Advice for Non-traditional Medical School Applicants

If you spent an extra year in college or have some other gaps in your study years, we believe that Medical schools do not typically view extended time spent in your undergraduate academics negatively.

Here are our expert tips for navigating med school admissions as a non-traditional applicant.

  1. Show Off Your Unique Skills
    As a nontraditional applicant, you have unique experiences and skills. These will help you differentiate yourself from other applicants and can be an important strength. Your job is to prove that your choice to attend medical school is a thoroughly considered one. Even if your resume is impressive in other areas, you should add some medical-related volunteer work to show that you're committed to medicine and understand what practicing it is really like. Look into volunteer programs at health clinics, or find a part-time position as an EMT or nurse's aid.
  2. Make Time for MCAT Prep
    A competitive MCAT score is important for all applicants but may be especially so for non-traditional ones. The benefit of the MCAT is that it is standardized, supposedly allowing admissions committees to compare the aptitude of people with different backgrounds. Take an MCAT practice test to gauge your strengths and weaknesses before choosing the right MCAT prep option for you.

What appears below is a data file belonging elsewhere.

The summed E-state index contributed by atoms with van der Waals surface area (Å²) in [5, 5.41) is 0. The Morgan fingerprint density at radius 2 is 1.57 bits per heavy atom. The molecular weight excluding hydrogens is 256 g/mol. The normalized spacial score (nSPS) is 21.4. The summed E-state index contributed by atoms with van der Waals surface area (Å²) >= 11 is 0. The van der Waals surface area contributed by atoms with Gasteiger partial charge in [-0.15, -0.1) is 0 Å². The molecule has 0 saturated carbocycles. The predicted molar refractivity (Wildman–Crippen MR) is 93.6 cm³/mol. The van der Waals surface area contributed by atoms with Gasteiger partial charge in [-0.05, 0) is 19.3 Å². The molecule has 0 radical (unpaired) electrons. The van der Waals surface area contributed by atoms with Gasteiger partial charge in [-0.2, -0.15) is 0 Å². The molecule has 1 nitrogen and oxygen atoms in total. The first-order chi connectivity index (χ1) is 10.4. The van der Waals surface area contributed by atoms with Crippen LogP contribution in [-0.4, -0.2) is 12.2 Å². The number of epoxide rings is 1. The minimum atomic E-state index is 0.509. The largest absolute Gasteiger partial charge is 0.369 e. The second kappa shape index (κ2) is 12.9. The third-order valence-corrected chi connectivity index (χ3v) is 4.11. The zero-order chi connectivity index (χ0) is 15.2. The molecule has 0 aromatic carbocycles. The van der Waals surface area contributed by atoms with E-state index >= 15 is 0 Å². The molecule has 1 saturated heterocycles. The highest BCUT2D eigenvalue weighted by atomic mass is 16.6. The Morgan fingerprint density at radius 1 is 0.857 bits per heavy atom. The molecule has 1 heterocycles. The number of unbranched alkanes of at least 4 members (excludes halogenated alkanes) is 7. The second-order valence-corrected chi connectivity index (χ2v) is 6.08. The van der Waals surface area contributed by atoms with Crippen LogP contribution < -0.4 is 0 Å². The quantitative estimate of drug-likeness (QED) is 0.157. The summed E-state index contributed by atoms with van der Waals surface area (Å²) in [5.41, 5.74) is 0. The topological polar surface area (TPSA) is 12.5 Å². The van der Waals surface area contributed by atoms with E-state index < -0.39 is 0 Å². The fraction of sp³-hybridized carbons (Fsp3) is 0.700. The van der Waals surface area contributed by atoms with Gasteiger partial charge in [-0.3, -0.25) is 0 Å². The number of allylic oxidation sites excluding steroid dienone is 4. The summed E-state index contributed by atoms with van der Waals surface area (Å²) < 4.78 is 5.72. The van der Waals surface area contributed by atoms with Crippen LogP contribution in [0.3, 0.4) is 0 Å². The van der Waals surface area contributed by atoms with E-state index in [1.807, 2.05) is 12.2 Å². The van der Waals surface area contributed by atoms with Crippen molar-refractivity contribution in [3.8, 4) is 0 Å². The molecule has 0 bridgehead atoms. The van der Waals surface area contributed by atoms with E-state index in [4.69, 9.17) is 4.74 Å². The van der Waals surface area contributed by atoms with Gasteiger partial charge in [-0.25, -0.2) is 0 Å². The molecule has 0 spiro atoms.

If you need to re-take MCAT, it is okay. Like reapplying to medical school, retaking the MCAT does not inherently look bad. That said, you should strive to take the MCAT as few times as possible. For that reason, each time that you retake the MCAT, you should study diligently in order to meaningfully raise your score, which will demonstrate your commitment to becoming a physician and your determination to improve your application profile. If you’re able to show an appreciable score jump from one test to the next, the majority of medical schools won’t see having retaken the MCAT as an issue.

The following are proven study tips and preparation strategies for improving performance on the MCAT.

-Start early.

Begin your actual test preparation a 2 to 6 months prior to the test. Six months before test day take an initial diagnostic practice exam to see where you're at.

-Do practice problems.

The best way to enhance your critical thinking ability, as it relates to MCAT performance, is to do practice problems. There are various resources, both on and off line. Complete practice tests. The MCAT is 6 hours and 15 minutes – one of the longest and most rigorous graduate entrance exams. Completing several practice tests prior to test day will not only improve your critical thinking skills, it will also help you build the mental stamina required to maintain your focus throughout the exam. Don't just focus on your strengths. Use practice tests to help you identify where your strengths and weaknesses are. Then use this information to develop your study plan. The most effective plan will help you further develop your strengths and improve in your weaker areas.

-Don't overload yourself.

If you can plan ahead so that you can manage a lighter academic load during this period it will give you more time and mental ability to focus on MCAT preparation.

-Get expert advice.

Seek advice from people who've obtained a high score on the MCAT. Find out what study materials they utilized during their preparation and what preparation strategies they recommend. You may even want to consider enrolling in an MCAT preparatory course.